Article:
Well, we're tremendously moral for ourselves - that is for each other; and I won't pretend that I know exactly at whose particular personal expense you and I for instance are happy. What it comes to, I dare say, is that there's something haunting - as if it were a bit uncanny - in such a consciousness of our general comfort and privilege . . . as if we were sitting about on divans, with pigtails, smoking opium and seeing visions. “Let us then be up and doing” - what is it Longfellow says? That seems sometimes to ring out; like the police breaking in - into our opium den - to give us a shake.(24:92)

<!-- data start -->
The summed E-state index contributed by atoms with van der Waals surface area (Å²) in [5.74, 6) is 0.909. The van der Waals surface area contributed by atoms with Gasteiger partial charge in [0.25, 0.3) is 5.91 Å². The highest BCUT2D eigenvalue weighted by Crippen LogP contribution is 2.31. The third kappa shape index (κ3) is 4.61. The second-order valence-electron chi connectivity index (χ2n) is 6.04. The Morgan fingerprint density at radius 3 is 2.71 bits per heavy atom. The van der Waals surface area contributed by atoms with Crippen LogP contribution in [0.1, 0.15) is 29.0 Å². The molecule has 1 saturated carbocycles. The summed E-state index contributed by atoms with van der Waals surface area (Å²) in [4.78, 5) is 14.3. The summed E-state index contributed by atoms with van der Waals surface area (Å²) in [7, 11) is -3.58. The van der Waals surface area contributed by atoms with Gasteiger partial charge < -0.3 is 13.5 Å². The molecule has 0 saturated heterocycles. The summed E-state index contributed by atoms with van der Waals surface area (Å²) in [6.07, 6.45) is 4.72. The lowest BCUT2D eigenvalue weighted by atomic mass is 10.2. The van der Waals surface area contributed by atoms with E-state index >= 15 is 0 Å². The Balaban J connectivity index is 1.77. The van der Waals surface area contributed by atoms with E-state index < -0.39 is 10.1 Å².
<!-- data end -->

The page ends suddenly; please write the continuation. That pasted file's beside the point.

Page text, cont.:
James composed The Golden Bowl during 1903, the year when he was planning his extended return trip to America, and writing to American friends of his great curiosity, his eagerness to see the country after two decades of living abroad: “The idea of seeing American life again and tasting the American air, that is a vision, a possibility, an impossibility, positively romantic.” Although the direct impressions from the trip would later go into The American Scene, the indistinct anticipatory vision corresponds to the vagueness of the place called America in The Golden Bowl.